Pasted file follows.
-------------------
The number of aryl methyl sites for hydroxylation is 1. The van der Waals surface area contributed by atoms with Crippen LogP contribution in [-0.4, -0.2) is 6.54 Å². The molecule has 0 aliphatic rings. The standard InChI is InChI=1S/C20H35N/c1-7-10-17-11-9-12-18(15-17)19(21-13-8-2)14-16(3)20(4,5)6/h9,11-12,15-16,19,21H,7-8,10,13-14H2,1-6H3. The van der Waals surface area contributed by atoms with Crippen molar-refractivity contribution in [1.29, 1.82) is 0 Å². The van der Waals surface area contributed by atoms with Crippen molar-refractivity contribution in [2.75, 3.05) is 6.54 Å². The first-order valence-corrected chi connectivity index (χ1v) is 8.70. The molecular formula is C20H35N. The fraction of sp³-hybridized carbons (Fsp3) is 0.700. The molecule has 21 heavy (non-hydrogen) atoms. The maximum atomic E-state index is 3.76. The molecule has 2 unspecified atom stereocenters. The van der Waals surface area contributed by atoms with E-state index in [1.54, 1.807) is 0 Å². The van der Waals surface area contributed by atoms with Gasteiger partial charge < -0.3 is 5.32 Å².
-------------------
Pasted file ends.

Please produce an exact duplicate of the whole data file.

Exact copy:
The number of aryl methyl sites for hydroxylation is 1. The van der Waals surface area contributed by atoms with Crippen LogP contribution in [-0.4, -0.2) is 6.54 Å². The molecule has 0 aliphatic rings. The standard InChI is InChI=1S/C20H35N/c1-7-10-17-11-9-12-18(15-17)19(21-13-8-2)14-16(3)20(4,5)6/h9,11-12,15-16,19,21H,7-8,10,13-14H2,1-6H3. The van der Waals surface area contributed by atoms with Crippen molar-refractivity contribution in [1.29, 1.82) is 0 Å². The van der Waals surface area contributed by atoms with Crippen molar-refractivity contribution in [2.75, 3.05) is 6.54 Å². The first-order valence-corrected chi connectivity index (χ1v) is 8.70. The molecular formula is C20H35N. The fraction of sp³-hybridized carbons (Fsp3) is 0.700. The molecule has 21 heavy (non-hydrogen) atoms. The maximum atomic E-state index is 3.76. The molecule has 2 unspecified atom stereocenters. The van der Waals surface area contributed by atoms with E-state index in [1.54, 1.807) is 0 Å². The van der Waals surface area contributed by atoms with Gasteiger partial charge < -0.3 is 5.32 Å².